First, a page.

Chipping away at Lance Armstrong's bulletproof veneer
Unsurprisingly, polling after the show revealed a very negative reaction: only 21 per cent of people questioned believed it was possible for him to restore his reputation, while a mere 17 per cent saw him as being completely honest in his answers to Winfrey.
For the journalist David Walsh and others who had been on Armstrong’s bad side for years, the long overdue revelation of his true character came as no surprise. The cyclist had been seen as a near saint by many, partly because of his charitable work with the Lance Armstrong Foundation, more recently known as Livestrong, and also because of the compelling story of his return from advanced testicular cancer to win the Tour de France seven times.
But, as Walsh concluded back in 1999, when Armstrong first brought the yellow jersey to Paris, the Hollywoodesque story wasn’t quite what it seemed, and the man marketed as cycling’s clean new hero was using the same banned medicines as many of the Tour de France winners before him.
From fan to sceptic
Seven Deadly Sins catalogues Walsh’s work in the years since then, documenting his efforts to prove that Armstrong’s claims of racing on water alone were empty. It’s a book about Armstrong but also about Walsh’s own progression from fan of the sport to one of its biggest sceptics.
Early on, he writes of his early days following the careers of Sean Kelly and Stephen Roche, his reluctance to consider that they and other stars of the 1980s might be using banned substances, and his decision to write about sporting heroes rather than fallible men.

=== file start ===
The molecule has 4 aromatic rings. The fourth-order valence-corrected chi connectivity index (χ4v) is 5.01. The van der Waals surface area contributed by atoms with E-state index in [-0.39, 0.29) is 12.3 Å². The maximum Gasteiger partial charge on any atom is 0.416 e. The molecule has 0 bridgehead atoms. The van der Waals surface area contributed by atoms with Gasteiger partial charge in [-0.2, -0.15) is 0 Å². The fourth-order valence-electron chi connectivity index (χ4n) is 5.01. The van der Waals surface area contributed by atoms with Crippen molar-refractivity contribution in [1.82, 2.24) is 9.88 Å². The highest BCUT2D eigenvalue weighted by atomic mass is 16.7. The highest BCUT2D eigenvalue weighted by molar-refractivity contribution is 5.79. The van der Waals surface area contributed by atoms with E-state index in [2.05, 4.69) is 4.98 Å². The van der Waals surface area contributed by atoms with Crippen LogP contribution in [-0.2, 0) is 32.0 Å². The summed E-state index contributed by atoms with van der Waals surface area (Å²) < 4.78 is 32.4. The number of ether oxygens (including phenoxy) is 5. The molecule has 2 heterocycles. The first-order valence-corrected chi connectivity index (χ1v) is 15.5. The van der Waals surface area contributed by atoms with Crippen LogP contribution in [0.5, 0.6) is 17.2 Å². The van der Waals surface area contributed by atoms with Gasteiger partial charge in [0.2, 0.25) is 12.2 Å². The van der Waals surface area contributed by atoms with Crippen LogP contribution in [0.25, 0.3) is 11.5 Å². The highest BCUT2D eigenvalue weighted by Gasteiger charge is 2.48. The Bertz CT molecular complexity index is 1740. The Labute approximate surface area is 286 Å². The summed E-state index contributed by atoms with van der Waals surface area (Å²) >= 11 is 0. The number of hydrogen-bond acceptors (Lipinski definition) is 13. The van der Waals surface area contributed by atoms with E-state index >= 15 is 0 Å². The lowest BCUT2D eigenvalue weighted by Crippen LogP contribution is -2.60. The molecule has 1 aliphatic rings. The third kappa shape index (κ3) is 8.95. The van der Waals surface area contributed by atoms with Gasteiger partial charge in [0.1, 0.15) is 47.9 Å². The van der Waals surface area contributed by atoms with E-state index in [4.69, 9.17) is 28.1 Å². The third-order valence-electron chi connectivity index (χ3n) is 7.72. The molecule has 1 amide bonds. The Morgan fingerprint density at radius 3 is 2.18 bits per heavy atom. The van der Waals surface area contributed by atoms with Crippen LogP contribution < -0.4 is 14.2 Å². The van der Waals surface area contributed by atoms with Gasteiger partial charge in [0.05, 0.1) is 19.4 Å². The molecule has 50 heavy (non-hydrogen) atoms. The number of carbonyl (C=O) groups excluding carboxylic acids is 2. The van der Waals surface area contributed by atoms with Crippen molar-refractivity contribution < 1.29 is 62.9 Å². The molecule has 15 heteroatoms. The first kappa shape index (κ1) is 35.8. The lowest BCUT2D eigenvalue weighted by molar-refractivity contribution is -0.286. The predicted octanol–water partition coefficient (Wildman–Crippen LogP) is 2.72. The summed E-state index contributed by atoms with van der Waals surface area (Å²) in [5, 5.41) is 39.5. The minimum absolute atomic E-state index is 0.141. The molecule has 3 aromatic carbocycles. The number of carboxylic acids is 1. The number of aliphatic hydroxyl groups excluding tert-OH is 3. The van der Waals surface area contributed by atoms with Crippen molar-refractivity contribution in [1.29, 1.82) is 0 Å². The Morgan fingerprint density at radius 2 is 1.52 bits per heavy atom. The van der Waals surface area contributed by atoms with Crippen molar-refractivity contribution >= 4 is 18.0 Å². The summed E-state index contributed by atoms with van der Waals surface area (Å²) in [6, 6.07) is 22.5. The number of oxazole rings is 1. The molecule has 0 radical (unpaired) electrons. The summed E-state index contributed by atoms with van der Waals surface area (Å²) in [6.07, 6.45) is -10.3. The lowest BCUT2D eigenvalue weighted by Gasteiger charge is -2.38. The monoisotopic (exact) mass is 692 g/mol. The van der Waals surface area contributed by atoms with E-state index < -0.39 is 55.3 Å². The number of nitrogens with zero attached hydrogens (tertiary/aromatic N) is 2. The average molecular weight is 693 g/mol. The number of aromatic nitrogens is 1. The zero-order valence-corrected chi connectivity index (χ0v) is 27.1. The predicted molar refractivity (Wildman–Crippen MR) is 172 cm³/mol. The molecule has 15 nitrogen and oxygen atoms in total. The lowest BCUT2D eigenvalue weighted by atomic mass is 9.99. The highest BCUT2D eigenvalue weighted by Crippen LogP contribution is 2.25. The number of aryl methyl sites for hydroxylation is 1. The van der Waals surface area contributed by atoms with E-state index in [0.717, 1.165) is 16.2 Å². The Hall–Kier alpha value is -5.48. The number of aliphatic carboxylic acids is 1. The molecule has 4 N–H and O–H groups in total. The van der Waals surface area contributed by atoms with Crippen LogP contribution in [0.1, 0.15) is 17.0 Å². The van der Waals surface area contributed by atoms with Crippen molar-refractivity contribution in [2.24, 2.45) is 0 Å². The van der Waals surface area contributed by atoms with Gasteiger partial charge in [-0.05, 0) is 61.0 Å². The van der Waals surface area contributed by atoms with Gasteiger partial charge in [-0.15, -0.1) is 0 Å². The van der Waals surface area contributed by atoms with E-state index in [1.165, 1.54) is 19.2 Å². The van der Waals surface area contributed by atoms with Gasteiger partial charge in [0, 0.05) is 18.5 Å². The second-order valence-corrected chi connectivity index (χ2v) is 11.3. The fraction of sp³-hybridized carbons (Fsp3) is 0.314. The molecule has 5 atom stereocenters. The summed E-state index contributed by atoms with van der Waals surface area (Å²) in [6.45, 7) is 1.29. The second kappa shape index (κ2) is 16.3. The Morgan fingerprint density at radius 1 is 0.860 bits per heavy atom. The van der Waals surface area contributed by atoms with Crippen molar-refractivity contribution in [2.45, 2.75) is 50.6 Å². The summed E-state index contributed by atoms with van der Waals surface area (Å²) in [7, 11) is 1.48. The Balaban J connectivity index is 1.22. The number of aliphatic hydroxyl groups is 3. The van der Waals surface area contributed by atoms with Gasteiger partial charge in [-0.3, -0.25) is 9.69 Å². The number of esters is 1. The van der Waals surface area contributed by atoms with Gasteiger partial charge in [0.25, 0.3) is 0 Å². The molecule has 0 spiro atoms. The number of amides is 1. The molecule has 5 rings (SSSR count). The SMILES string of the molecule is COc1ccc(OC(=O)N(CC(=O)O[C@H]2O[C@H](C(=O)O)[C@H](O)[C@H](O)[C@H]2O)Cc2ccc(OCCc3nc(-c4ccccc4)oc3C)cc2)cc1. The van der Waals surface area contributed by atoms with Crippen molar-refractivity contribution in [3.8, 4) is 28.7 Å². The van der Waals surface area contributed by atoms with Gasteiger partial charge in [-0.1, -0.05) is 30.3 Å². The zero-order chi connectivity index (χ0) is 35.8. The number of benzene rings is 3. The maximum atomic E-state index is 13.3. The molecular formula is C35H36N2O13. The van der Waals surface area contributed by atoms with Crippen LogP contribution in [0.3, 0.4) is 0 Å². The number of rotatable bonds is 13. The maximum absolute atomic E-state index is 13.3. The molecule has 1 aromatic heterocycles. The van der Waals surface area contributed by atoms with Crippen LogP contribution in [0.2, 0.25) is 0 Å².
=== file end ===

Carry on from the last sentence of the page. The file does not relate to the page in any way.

That position gradually changed over the years, as this book shows. It refers to the Late Late Show on which Walsh spoke about the Italian investigation into riders using the performance-enhancing drug EPO and the judge’s conclusion that Roche had been involved. Walsh came under attack that night, as he did years later over the Michelle Smith case, but he continued to push hard on the subject of doping and developed an intuition for when things weren’t quite right.
Armstrong’s return from cancer and his 1999 Tour de France success set off alarm bells, not least because the rider was stronger than he’d ever been before the disease. Most other journalists ran with the heroic-comeback angle, but Walsh, Paul Kimmage and several others went against the tide and wrote of their scepticism.
“This is about as logical as the Tour being led by a lobster on a bike,” Walsh writes in the book, referring to his thoughts at the time. “A lobster complete with a helmet and a moving backstory about a last minute escape from a pot of boiling water.”